UBC Theses and Dissertations
Capacity to manage water resources : perspective for the Sechelt Nation Boudreau, Sherry L.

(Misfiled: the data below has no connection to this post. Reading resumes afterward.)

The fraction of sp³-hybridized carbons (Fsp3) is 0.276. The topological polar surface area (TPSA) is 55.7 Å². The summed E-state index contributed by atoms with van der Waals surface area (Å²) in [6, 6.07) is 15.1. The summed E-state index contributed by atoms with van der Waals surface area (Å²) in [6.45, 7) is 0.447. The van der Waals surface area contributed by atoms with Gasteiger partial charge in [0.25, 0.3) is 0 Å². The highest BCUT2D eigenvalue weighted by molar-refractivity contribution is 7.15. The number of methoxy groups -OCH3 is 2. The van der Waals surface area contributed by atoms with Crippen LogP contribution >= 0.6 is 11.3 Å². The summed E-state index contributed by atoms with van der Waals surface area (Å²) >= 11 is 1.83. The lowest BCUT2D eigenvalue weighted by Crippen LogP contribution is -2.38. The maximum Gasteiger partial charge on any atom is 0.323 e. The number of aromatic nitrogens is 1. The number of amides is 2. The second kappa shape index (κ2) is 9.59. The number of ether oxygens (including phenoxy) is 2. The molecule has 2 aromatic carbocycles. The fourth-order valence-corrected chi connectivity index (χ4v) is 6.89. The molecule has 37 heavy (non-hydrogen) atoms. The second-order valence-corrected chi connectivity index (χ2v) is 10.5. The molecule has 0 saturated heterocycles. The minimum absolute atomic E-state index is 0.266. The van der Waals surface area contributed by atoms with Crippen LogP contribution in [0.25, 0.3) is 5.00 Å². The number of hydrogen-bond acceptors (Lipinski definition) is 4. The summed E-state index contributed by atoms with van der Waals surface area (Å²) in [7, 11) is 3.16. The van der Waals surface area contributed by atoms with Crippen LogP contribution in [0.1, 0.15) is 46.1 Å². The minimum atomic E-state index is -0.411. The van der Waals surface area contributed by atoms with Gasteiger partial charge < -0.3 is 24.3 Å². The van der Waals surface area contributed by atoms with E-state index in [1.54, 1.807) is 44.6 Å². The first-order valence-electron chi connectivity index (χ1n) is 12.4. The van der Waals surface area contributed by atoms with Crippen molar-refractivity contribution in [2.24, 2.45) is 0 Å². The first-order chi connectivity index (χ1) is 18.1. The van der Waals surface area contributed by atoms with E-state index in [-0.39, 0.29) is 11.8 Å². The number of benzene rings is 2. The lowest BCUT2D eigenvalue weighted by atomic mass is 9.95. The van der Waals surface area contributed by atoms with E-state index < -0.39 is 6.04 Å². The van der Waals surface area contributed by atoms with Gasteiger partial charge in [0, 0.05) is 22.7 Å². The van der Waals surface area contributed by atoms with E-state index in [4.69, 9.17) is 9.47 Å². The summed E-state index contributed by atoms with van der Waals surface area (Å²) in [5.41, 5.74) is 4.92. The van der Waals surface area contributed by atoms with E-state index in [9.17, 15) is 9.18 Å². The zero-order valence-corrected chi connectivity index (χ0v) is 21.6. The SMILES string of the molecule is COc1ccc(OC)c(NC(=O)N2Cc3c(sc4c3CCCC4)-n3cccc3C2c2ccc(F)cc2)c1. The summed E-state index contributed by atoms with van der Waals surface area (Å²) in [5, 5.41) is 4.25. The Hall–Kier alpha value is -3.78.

The capacity to determine the future of any community depends on the extent of options available. This thesis describes the historical development of control over water resources, and how this impacts on the Sechelt Indian Bands (SIB) capacity to determine their future interests. Water management is a concern for the SIB both in terms of their being able to determine their future development, but also for non-consumptive issues such as maintenance of their fisheries. The construction of management authorities via legislation has curtailed the capacity for the SIB to define the development of Sechelt lands and participate in the management of water. The Sechelt Indian Band Self-Government Act was negotiated by the Sechelt people to expand control over the development of Band lands and resources. This municipal model of self-government, although it affords some benefits with respect to community access of water, is constrained by the continuance of licensed priority allocations, overlapping bureaucracies, and the Provinces focus on program (versus area) management. The Provincial the Chapman/Gray Integrated Watershed Management process, was reviewed to ascertain whether, by their participation in this process, the SIB has wrested any control over water and water management. The discussion highlights that: within the process extractive industries are still a priority, this can be a prohibitively protracted experience, and that the responsibility conferred on the water purveyor does not enable the authority to deliver quality water. This affects the Bands capacity to actualize their community vision.
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